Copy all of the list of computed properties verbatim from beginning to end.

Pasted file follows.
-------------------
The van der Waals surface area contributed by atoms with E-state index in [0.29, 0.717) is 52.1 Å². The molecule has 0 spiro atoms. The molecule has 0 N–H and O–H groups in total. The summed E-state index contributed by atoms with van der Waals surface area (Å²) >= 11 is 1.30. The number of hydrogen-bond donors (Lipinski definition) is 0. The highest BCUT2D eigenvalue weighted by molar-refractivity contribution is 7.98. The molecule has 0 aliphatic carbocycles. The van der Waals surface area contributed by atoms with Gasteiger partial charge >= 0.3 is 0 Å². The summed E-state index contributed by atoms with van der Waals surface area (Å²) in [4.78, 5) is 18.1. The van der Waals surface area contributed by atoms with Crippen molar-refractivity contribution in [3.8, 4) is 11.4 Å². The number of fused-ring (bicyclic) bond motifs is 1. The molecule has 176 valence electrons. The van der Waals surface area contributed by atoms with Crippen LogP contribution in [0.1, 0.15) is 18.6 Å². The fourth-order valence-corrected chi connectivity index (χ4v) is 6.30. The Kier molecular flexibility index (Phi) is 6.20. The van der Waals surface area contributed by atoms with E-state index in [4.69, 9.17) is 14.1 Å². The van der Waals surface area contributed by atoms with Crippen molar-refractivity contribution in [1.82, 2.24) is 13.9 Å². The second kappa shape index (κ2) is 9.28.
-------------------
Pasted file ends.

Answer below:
The van der Waals surface area contributed by atoms with E-state index in [0.29, 0.717) is 52.1 Å². The molecule has 0 spiro atoms. The molecule has 0 N–H and O–H groups in total. The summed E-state index contributed by atoms with van der Waals surface area (Å²) >= 11 is 1.30. The number of hydrogen-bond donors (Lipinski definition) is 0. The highest BCUT2D eigenvalue weighted by molar-refractivity contribution is 7.98. The molecule has 0 aliphatic carbocycles. The van der Waals surface area contributed by atoms with Gasteiger partial charge >= 0.3 is 0 Å². The summed E-state index contributed by atoms with van der Waals surface area (Å²) in [4.78, 5) is 18.1. The van der Waals surface area contributed by atoms with Crippen molar-refractivity contribution in [3.8, 4) is 11.4 Å². The number of fused-ring (bicyclic) bond motifs is 1. The molecule has 176 valence electrons. The van der Waals surface area contributed by atoms with Crippen LogP contribution in [0.1, 0.15) is 18.6 Å². The fourth-order valence-corrected chi connectivity index (χ4v) is 6.30. The Kier molecular flexibility index (Phi) is 6.20. The van der Waals surface area contributed by atoms with E-state index in [4.69, 9.17) is 14.1 Å². The van der Waals surface area contributed by atoms with Crippen molar-refractivity contribution in [1.82, 2.24) is 13.9 Å². The second kappa shape index (κ2) is 9.28.